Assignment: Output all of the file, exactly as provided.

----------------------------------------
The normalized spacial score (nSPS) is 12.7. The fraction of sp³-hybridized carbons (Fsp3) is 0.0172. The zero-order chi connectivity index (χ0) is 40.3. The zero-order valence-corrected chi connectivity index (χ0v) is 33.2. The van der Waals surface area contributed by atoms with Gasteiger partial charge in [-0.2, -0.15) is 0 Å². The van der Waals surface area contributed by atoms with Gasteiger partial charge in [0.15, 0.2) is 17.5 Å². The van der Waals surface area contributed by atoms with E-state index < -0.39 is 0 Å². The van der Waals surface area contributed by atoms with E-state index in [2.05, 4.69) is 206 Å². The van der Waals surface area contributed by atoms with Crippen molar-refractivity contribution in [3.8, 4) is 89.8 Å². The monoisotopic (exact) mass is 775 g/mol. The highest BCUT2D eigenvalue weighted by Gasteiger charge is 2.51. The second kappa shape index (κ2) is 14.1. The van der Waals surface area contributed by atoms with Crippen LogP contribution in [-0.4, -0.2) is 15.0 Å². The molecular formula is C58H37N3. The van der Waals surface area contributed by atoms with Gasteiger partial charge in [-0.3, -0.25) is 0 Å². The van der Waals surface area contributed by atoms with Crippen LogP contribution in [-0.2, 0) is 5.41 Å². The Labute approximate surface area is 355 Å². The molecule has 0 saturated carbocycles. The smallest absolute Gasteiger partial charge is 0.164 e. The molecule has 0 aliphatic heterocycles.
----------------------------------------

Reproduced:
The normalized spacial score (nSPS) is 12.7. The fraction of sp³-hybridized carbons (Fsp3) is 0.0172. The zero-order chi connectivity index (χ0) is 40.3. The zero-order valence-corrected chi connectivity index (χ0v) is 33.2. The van der Waals surface area contributed by atoms with Gasteiger partial charge in [-0.2, -0.15) is 0 Å². The van der Waals surface area contributed by atoms with Gasteiger partial charge in [0.15, 0.2) is 17.5 Å². The van der Waals surface area contributed by atoms with E-state index < -0.39 is 0 Å². The van der Waals surface area contributed by atoms with E-state index in [2.05, 4.69) is 206 Å². The van der Waals surface area contributed by atoms with Crippen molar-refractivity contribution in [3.8, 4) is 89.8 Å². The monoisotopic (exact) mass is 775 g/mol. The highest BCUT2D eigenvalue weighted by Gasteiger charge is 2.51. The second kappa shape index (κ2) is 14.1. The van der Waals surface area contributed by atoms with Crippen LogP contribution in [-0.4, -0.2) is 15.0 Å². The molecular formula is C58H37N3. The van der Waals surface area contributed by atoms with Gasteiger partial charge in [-0.3, -0.25) is 0 Å². The van der Waals surface area contributed by atoms with Crippen LogP contribution in [-0.2, 0) is 5.41 Å². The Labute approximate surface area is 355 Å². The molecule has 0 saturated carbocycles. The smallest absolute Gasteiger partial charge is 0.164 e. The molecule has 0 aliphatic heterocycles.